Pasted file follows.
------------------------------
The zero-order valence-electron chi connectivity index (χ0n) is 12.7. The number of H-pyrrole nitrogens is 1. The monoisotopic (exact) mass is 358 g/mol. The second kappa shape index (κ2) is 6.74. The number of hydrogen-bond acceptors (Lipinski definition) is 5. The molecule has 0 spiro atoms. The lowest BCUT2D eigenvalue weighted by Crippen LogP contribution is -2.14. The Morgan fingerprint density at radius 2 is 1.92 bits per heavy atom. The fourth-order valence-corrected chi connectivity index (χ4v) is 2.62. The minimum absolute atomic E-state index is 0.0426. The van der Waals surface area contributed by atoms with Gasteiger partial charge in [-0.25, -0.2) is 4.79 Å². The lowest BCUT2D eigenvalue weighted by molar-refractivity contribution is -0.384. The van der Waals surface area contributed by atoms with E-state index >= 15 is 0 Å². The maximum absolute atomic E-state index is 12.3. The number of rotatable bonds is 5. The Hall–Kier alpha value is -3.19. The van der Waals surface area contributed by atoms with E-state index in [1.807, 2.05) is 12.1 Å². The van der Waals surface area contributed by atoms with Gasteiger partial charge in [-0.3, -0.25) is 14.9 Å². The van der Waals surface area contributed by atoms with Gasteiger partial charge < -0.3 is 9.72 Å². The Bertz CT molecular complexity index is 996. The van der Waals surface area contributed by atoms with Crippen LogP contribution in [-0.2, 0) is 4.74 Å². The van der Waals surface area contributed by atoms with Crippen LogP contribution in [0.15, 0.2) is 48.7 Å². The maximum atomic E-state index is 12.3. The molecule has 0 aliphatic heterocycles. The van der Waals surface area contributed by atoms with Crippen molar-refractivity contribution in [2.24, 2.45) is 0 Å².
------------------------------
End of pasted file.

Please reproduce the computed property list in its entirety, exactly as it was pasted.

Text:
The zero-order valence-electron chi connectivity index (χ0n) is 12.7. The number of H-pyrrole nitrogens is 1. The monoisotopic (exact) mass is 358 g/mol. The second kappa shape index (κ2) is 6.74. The number of hydrogen-bond acceptors (Lipinski definition) is 5. The molecule has 0 spiro atoms. The lowest BCUT2D eigenvalue weighted by Crippen LogP contribution is -2.14. The Morgan fingerprint density at radius 2 is 1.92 bits per heavy atom. The fourth-order valence-corrected chi connectivity index (χ4v) is 2.62. The minimum absolute atomic E-state index is 0.0426. The van der Waals surface area contributed by atoms with Gasteiger partial charge in [-0.25, -0.2) is 4.79 Å². The lowest BCUT2D eigenvalue weighted by molar-refractivity contribution is -0.384. The van der Waals surface area contributed by atoms with E-state index >= 15 is 0 Å². The maximum absolute atomic E-state index is 12.3. The number of rotatable bonds is 5. The Hall–Kier alpha value is -3.19. The van der Waals surface area contributed by atoms with E-state index in [1.807, 2.05) is 12.1 Å². The van der Waals surface area contributed by atoms with Gasteiger partial charge in [-0.3, -0.25) is 14.9 Å². The van der Waals surface area contributed by atoms with Gasteiger partial charge < -0.3 is 9.72 Å². The Bertz CT molecular complexity index is 996. The van der Waals surface area contributed by atoms with Crippen LogP contribution in [-0.2, 0) is 4.74 Å². The van der Waals surface area contributed by atoms with Crippen LogP contribution in [0.15, 0.2) is 48.7 Å². The maximum atomic E-state index is 12.3. The molecule has 0 aliphatic heterocycles. The van der Waals surface area contributed by atoms with Crippen molar-refractivity contribution in [2.24, 2.45) is 0 Å².